This Saturday May 16 I’ll be competing in the Galena Duathlon. Companion Sue is doing the Triathlon that includes a swim in the 55 degree water. I’m not there yet in terms of swimming that far, much less in freezing water. I do not yet own a wetsuit.
That does not mean I do not still face some interesting logistics in this weekend’s race. It turns out the Duathlon event in Galena is a bit of a cobbled together affair. The start and the two transitions zones for the 2-mile run, 16+ mile bike and 4 mile run require you to double up on equipment such as running shoes.
So we’ll have to wear a pair of running shoes for the first two mile run, stash them at T1 for the changeover to the bike, and them jump back into another set of shoes at a different location to complete the next 4.2 miles of running.
I own two pairs of running shoes. So that’s not the logistical problem. I am dependent on a pair of orthotics to wear in my shoes while running. That does present a problem.
Thinking the race through, the best solution I can imagine is to wear my orthotics in the first set of shoes, stash them in my cycling jersey for the ride because they do not fit into my cycling shoes (I wear simpler set of orthotics in those) and then place them in the second set of running shoes when I get to T2.
It’s rather like having double logistics to consider. The first duathlon I participated in last summer was a disaster in the transitions, which cost me over six minutes total race time. Had I cut those down to two minutes total I’d have been second in my age group. Five minutes of my total effort that day was spent sitting on my ass trying to tie or untie running shoes. It was a two mile run, 16-mile bike and two mile run.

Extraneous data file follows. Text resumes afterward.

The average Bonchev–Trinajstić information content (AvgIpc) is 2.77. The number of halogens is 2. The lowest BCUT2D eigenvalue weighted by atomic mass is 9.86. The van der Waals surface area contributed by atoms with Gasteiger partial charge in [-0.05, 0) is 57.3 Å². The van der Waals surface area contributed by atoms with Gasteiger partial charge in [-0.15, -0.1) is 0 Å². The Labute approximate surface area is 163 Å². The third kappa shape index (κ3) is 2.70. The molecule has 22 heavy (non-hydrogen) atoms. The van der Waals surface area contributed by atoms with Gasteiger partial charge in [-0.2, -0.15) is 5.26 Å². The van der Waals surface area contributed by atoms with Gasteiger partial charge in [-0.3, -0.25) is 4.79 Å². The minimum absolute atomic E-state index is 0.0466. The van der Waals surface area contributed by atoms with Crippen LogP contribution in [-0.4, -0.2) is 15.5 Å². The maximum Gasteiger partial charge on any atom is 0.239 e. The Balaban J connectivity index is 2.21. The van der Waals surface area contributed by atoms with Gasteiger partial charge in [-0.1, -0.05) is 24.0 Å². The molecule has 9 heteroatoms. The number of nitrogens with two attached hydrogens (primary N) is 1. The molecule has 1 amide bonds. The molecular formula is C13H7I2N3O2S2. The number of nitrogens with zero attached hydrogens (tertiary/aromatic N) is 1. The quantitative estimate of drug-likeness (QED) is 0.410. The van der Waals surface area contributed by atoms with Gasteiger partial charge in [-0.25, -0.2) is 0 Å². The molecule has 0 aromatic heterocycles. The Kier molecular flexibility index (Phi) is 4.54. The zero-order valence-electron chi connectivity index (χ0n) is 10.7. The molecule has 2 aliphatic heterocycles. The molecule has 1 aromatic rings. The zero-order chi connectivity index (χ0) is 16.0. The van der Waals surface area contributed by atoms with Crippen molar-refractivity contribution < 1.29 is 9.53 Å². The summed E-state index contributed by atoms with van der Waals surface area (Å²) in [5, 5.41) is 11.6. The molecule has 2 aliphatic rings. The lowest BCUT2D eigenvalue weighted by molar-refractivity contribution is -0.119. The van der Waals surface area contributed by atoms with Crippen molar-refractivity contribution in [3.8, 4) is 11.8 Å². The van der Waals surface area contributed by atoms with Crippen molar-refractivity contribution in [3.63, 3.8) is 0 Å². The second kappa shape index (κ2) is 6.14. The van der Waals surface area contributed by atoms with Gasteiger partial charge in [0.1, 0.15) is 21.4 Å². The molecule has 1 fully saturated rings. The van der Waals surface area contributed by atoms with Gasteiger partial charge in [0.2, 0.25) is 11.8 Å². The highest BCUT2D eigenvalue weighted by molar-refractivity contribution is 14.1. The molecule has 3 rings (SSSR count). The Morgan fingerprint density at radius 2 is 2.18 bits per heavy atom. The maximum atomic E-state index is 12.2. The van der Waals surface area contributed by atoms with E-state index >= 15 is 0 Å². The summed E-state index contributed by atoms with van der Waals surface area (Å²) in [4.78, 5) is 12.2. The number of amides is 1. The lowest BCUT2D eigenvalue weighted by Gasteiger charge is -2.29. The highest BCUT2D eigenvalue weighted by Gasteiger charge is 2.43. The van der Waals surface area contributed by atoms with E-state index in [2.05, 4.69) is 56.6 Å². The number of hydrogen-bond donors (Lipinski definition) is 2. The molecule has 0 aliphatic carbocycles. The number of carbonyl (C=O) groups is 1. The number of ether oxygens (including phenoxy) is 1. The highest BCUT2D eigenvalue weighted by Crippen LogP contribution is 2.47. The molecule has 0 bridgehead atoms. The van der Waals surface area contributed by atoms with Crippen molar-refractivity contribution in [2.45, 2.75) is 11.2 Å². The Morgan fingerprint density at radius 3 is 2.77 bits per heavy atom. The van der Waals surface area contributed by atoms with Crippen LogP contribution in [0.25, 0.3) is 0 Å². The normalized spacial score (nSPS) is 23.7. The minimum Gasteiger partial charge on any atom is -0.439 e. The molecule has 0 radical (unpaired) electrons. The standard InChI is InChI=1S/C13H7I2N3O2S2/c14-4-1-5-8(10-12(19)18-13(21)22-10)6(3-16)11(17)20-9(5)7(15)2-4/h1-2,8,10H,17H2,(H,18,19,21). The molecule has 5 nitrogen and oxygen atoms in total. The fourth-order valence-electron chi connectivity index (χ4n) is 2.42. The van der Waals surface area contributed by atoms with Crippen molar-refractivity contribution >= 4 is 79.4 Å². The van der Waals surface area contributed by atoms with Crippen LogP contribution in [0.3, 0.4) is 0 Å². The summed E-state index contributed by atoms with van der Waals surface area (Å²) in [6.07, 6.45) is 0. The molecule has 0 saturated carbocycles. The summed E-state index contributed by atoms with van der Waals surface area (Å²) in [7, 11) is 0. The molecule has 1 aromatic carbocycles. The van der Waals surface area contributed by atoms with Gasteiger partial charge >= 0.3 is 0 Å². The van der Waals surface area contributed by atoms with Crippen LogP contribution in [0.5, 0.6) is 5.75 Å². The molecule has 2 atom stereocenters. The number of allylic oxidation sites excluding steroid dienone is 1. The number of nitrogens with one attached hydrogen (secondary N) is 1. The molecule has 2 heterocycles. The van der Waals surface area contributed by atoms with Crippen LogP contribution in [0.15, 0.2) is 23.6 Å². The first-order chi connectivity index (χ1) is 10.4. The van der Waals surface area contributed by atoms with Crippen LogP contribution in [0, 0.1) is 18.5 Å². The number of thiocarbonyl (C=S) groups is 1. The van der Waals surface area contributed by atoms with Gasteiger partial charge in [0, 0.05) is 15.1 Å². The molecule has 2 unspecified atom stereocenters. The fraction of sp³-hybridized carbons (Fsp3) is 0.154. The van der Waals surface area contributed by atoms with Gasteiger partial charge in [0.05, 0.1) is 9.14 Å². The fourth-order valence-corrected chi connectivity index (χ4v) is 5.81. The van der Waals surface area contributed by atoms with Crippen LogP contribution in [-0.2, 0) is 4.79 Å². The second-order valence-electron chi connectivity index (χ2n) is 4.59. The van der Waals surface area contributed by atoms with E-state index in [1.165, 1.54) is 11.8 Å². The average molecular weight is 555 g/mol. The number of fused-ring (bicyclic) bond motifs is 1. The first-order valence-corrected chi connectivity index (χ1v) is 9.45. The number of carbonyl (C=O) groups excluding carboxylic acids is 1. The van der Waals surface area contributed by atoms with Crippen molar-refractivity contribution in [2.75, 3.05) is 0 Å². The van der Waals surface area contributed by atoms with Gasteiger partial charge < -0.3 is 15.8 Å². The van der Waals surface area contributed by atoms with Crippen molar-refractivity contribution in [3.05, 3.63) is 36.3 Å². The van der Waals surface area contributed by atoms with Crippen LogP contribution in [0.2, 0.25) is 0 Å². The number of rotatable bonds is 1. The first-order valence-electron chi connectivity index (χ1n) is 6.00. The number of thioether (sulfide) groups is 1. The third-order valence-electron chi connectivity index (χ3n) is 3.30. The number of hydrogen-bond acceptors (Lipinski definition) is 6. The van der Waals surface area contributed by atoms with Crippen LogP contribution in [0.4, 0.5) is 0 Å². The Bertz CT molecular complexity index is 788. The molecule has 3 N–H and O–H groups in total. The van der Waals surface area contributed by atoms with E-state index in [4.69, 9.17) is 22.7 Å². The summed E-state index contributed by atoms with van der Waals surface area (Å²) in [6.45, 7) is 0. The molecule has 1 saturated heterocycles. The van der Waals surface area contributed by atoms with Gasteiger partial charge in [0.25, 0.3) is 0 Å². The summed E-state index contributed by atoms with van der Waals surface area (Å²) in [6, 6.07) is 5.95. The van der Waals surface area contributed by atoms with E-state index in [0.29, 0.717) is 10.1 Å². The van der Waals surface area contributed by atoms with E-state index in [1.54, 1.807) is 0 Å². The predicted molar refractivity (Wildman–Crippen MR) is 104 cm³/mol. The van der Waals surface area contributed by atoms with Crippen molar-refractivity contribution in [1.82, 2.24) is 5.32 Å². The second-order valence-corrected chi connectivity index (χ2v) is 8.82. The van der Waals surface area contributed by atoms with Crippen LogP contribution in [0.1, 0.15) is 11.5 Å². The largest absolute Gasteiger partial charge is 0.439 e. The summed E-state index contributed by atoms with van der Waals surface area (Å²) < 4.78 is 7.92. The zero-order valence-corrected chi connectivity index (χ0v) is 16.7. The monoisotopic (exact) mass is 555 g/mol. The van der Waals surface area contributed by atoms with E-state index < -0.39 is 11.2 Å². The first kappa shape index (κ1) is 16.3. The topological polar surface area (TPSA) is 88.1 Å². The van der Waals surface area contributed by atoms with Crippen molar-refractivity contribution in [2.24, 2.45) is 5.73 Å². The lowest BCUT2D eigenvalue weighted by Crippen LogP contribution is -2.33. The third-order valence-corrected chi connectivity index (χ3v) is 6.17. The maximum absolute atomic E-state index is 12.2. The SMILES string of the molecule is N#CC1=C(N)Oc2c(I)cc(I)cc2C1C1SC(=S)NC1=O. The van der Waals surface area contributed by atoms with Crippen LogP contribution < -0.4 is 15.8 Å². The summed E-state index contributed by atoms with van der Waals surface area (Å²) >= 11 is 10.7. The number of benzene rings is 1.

Rumor has it the race this weekend has also changed the course to make the second running stage doubly challenging. It apparently goes straight uphill 2.1 miles and then comes back down 2.1 miles.
The “brick” part of a duathlon is hard enough without going immediately uphill. Doubling the difficulty should make things quite interesting. Everyone all week has been telling me to practice my “bricks” by running after riding. But I already know how that feels. You can’t run at first. You can only move your legs at the same cadence as you just cycled, only in very short steps. Then you move slightly longer with each stride until you begin doing something that actually resembles what I call running.
Doing that uphill should be a marvelous joke of an experience. But that’s why we do these things, to have a laugh at our marvelous inabilities.
It can’t be much worse than a half-marathon I once ran in La Crosse, Wisconsin, which is just as hilly a region as Galena, Illinois. We were racing along at 5:10 pace when we turned onto a road that went uphill for a solid half mile at some obscene grade they only make cars drives in the Cheesehead State. At the top my butt muscles were literally locked in place with lactic acid.But when we made it over the top, it was time to fly downhill. And all was better. I finished two of those loops and the 13.1 in 1:12. And learned that you can run even when your butt is locked.
That’s the memory I’m going to carry with me during this weekend’s hilly ass effort. Along with my orthotics. Because they’ve made this race doubly hard for people like me with so many miles on their legs we need support from the ground up to participate.
Away we go.